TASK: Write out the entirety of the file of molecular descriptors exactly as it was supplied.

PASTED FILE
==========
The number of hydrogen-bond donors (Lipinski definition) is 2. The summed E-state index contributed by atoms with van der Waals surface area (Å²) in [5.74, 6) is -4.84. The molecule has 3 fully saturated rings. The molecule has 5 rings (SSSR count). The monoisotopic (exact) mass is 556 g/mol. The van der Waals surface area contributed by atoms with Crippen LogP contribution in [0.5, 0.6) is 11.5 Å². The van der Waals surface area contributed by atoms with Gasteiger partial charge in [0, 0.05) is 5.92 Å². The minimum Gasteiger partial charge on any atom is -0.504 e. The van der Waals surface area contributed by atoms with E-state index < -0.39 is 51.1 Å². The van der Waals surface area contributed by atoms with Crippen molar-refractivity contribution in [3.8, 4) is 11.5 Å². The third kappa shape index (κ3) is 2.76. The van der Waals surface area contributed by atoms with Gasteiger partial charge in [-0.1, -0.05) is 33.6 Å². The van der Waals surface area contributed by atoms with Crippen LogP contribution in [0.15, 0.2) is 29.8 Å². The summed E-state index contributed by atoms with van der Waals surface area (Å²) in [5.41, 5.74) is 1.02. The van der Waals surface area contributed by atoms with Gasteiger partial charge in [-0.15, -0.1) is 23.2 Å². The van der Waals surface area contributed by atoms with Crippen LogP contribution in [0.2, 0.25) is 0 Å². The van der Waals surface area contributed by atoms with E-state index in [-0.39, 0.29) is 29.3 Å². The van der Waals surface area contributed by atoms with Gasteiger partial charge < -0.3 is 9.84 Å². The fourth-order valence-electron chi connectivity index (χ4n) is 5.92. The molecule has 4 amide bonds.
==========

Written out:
The number of hydrogen-bond donors (Lipinski definition) is 2. The summed E-state index contributed by atoms with van der Waals surface area (Å²) in [5.74, 6) is -4.84. The molecule has 3 fully saturated rings. The molecule has 5 rings (SSSR count). The monoisotopic (exact) mass is 556 g/mol. The van der Waals surface area contributed by atoms with Crippen LogP contribution in [0.5, 0.6) is 11.5 Å². The van der Waals surface area contributed by atoms with Gasteiger partial charge in [0, 0.05) is 5.92 Å². The minimum Gasteiger partial charge on any atom is -0.504 e. The van der Waals surface area contributed by atoms with E-state index < -0.39 is 51.1 Å². The van der Waals surface area contributed by atoms with Crippen molar-refractivity contribution in [3.8, 4) is 11.5 Å². The third kappa shape index (κ3) is 2.76. The van der Waals surface area contributed by atoms with Gasteiger partial charge in [-0.1, -0.05) is 33.6 Å². The van der Waals surface area contributed by atoms with Crippen LogP contribution in [0.15, 0.2) is 29.8 Å². The summed E-state index contributed by atoms with van der Waals surface area (Å²) in [5.41, 5.74) is 1.02. The van der Waals surface area contributed by atoms with Gasteiger partial charge in [-0.15, -0.1) is 23.2 Å². The van der Waals surface area contributed by atoms with Crippen LogP contribution in [0.2, 0.25) is 0 Å². The van der Waals surface area contributed by atoms with E-state index in [-0.39, 0.29) is 29.3 Å². The van der Waals surface area contributed by atoms with Gasteiger partial charge < -0.3 is 9.84 Å². The fourth-order valence-electron chi connectivity index (χ4n) is 5.92. The molecule has 4 amide bonds.